tocacco plant Native American Tobaccoo flower, leaves, and buds

tocacco Tobacco is an annual or bi-annual growing 1-3 meters tall with large sticky leaves that contain nicotine. Native to the Americas, tobacco has a long history of use as a shamanic inebriant and stimulant. It is extremely popular and well-known for its addictive potential.

tocacco nicotina Nicotiana tabacum

tocacco Nicotiana rustica leaves. Nicotiana rustica leaves have a nicotine content as high as 9%, whereas Nicotiana tabacum (common tobacco) leaves contain about 1 to 3%

tocacco cigar A cigar is a tightly rolled bundle of dried and fermented tobacco which is ignited so that its smoke may be drawn into the mouth. Cigar tobacco is grown in significant quantities in Brazil, Cameroon, Cuba, Dominican Republic, Honduras, Indonesia, Mexico, Nicaragua, Sumatra, Philippines, and the Eastern United States.

tocacco Tobacco is an agricultural product processed from the fresh leaves of plants in the genus Nicotiana. It can be consumed, used as an organic pesticide, and in the form of nicotine tartrate it is used in some medicines. In consumption it may be in the form of cigarettes smoking, snuffing, chewing, dipping tobacco, or snus.

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Raising cigarette tax difficult in Missouri

JEFFERSON CITY, - Missouri lawmakers this year made deep cuts to the state budget that takes effect next month.Missouri

They had to slash money for many social services and for various education programs, including Parents as Teachers and Career Ladder. Governor Jay Nixon has indicated he may slice up to $350 million more when he signs the budget into law.

Fellow Democrats have proposed ways to keep the budget-cutting knife out of Nixon’s hand by enhancing revenue. One common suggestion is raising Missouri’s cigarette tax, but that’s not as easy as it sounds:

At 17 cents a pack, Missouri’s cigarette tax became the lowest in the nation last month when South Carolina raised its tax on cigarettes.

Holding the line on taxes has been one of the few things that Democratic Governor Jay Nixon and the GOP-led General Assembly have agreed on during the past two legislative sessions. And that includes so-called “sin” taxes on cigarettes, alcohol, and the like.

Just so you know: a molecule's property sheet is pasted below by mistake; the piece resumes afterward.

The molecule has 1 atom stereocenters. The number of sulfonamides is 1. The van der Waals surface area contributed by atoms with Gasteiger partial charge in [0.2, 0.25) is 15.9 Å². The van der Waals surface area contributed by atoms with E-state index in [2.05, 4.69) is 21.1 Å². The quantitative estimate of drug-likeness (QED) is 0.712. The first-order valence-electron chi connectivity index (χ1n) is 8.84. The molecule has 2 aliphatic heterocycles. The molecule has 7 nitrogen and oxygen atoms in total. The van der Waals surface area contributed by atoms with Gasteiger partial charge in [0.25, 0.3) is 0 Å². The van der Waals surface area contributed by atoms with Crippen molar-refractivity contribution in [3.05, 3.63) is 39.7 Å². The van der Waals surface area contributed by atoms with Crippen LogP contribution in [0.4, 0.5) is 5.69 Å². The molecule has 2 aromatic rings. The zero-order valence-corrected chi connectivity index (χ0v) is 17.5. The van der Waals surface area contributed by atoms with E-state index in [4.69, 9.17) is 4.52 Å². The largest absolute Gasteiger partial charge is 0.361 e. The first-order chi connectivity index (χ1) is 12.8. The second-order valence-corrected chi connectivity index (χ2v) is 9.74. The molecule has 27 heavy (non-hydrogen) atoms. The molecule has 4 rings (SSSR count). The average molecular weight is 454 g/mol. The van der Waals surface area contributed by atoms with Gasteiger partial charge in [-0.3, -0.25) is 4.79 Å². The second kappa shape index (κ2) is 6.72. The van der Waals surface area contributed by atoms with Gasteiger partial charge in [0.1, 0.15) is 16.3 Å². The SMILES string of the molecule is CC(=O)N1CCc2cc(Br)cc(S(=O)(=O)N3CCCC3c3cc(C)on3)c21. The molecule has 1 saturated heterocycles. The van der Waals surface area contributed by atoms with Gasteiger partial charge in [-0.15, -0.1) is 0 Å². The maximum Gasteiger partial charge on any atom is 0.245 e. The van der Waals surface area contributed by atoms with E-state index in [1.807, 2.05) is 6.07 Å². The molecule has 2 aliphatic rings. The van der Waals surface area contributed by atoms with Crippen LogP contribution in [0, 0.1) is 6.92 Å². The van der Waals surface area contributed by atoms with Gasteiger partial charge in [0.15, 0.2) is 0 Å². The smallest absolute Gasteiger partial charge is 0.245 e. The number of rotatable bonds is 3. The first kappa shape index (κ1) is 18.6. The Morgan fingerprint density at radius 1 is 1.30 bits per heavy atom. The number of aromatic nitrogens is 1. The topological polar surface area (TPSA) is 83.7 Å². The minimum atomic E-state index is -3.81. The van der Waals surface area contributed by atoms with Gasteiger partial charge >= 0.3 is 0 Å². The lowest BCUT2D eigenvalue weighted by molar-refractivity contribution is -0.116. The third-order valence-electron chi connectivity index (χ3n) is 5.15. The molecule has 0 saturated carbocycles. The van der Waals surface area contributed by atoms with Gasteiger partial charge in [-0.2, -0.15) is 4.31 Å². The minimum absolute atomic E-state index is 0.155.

At a recent stop in St. Louis, Nixon expressed his opposition to raising the state’s cigarette tax.

“Missouri voters have twice rejected that in recent years,” said Nixon. “There may be a time in which some groups want to push that forward and if so, it’d be interesting to look at.”

But the governor indicated that’s not likely to happen any time soon. A few House Democrats tried this year to persuade the majority to consider raising the cigarette tax. For the past two years, Jamilah Nasheed of St. Louis has sponsored legislation to boost it from 17 cents to 33 cents a pack.

“The first year, it got a hearing,” said Nasheed. “And the second time that I sponsored the bill, they didn’t even refer (it) to the committee.”

And during the final days of session, fellow Democrat Mary Wynne Still of Columbia pushed for a cigarette tax hike by adding it onto a separate bill as an amendment. Her measure would have raised the tax by 12 cents a pack.

“It helps us with Medicaid and medical expenses for everyone,” said Still. “It helps keep insurance rates down lower if fewer people are smoking. If you raise the cigarette tax, fewer people smoke.”

But Still never got the chance to present her amendment, as she was not recognized by the acting Speaker of the House the day before session ended. Proposals to raise any tax in Missouri have to withstand the scrutiny of the Hancock Amendment to the state constitution, which includes a provision requiring voter approval of tax hikes.

And as Nixon noted, Missouri voters have rejected two attempts in the past decade to raise the cigarette tax. Republican House Speaker Pro Tem Bryan Pratt cites that as reason enough to leave the state’s cigarette tax alone.

“If it increases revenue by a certain amount, and that changes every year with the Hancock Amendment, it would have to go to a vote of the people,” said Nixon.

But Nasheed contends her proposal would not have required a statewide vote.

“If the increase on taxes for tobacco is at $90 million, then that’s below the Hancock Amendment,” said Nasheed. “And so if that being the case, we don’t have to take it to a vote of the people.”

The one unknown factor will be the influx of new lawmakers who will replace those leaving this year because of term limits. Will they be more open to raising the cigarette tax?

“I think it’s probably more likely in a non-election year than an election year, and I believe that there is some evidence that that is the trend,” said Marvin Overby, a political science professor at the University of Missouri - Columbia.

But there’s no guarantee that 2011 will be any different than 2010. Overby suggests lawmakers who are subject to term limits may tend to focus more on the next election.

“With a term-limited legislature, where they’re all looking potentially to move up to other offices, that might limit the willingness of Republican legislators from wanting to take that risk of being associated with any sort of tax hike,” said Overby. “Even if it’s a sin tax, like on cigarettes.”

As for Governor Nixon, Overby says the first-term Democrat has learned from the actions taken by former Governor Bob Holden, who raised taxes and failed to get re-elected.

Nixon is expected to seek a second term as governor in 2012.

© Copyright 2010, Marshall Griffin, St. Louis Public Radio

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